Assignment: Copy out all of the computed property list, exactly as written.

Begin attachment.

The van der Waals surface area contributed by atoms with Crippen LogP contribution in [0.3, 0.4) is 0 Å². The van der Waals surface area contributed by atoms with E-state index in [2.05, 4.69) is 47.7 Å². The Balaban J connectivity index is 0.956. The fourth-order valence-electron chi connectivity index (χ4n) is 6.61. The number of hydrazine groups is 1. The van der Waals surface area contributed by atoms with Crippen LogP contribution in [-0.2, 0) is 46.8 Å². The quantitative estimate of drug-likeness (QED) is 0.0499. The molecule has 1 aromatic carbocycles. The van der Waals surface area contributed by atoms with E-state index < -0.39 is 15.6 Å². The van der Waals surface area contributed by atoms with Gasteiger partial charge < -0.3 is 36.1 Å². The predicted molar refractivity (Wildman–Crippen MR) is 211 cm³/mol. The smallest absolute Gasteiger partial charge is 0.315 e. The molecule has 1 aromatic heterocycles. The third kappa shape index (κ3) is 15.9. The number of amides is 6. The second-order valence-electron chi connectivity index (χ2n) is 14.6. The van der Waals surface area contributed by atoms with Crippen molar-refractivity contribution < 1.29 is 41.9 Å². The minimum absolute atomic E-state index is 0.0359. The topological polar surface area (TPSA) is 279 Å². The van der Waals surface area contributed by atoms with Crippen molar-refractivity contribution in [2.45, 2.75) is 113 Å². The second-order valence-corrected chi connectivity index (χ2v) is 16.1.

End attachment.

The van der Waals surface area contributed by atoms with Crippen LogP contribution in [0.3, 0.4) is 0 Å². The van der Waals surface area contributed by atoms with E-state index in [2.05, 4.69) is 47.7 Å². The Balaban J connectivity index is 0.956. The fourth-order valence-electron chi connectivity index (χ4n) is 6.61. The number of hydrazine groups is 1. The van der Waals surface area contributed by atoms with Crippen LogP contribution in [-0.2, 0) is 46.8 Å². The quantitative estimate of drug-likeness (QED) is 0.0499. The molecule has 1 aromatic carbocycles. The van der Waals surface area contributed by atoms with E-state index < -0.39 is 15.6 Å². The van der Waals surface area contributed by atoms with Gasteiger partial charge < -0.3 is 36.1 Å². The predicted molar refractivity (Wildman–Crippen MR) is 211 cm³/mol. The smallest absolute Gasteiger partial charge is 0.315 e. The molecule has 1 aromatic heterocycles. The third kappa shape index (κ3) is 15.9. The number of amides is 6. The second-order valence-electron chi connectivity index (χ2n) is 14.6. The van der Waals surface area contributed by atoms with Crippen molar-refractivity contribution < 1.29 is 41.9 Å². The minimum absolute atomic E-state index is 0.0359. The topological polar surface area (TPSA) is 279 Å². The van der Waals surface area contributed by atoms with Crippen molar-refractivity contribution in [2.45, 2.75) is 113 Å². The second-order valence-corrected chi connectivity index (χ2v) is 16.1.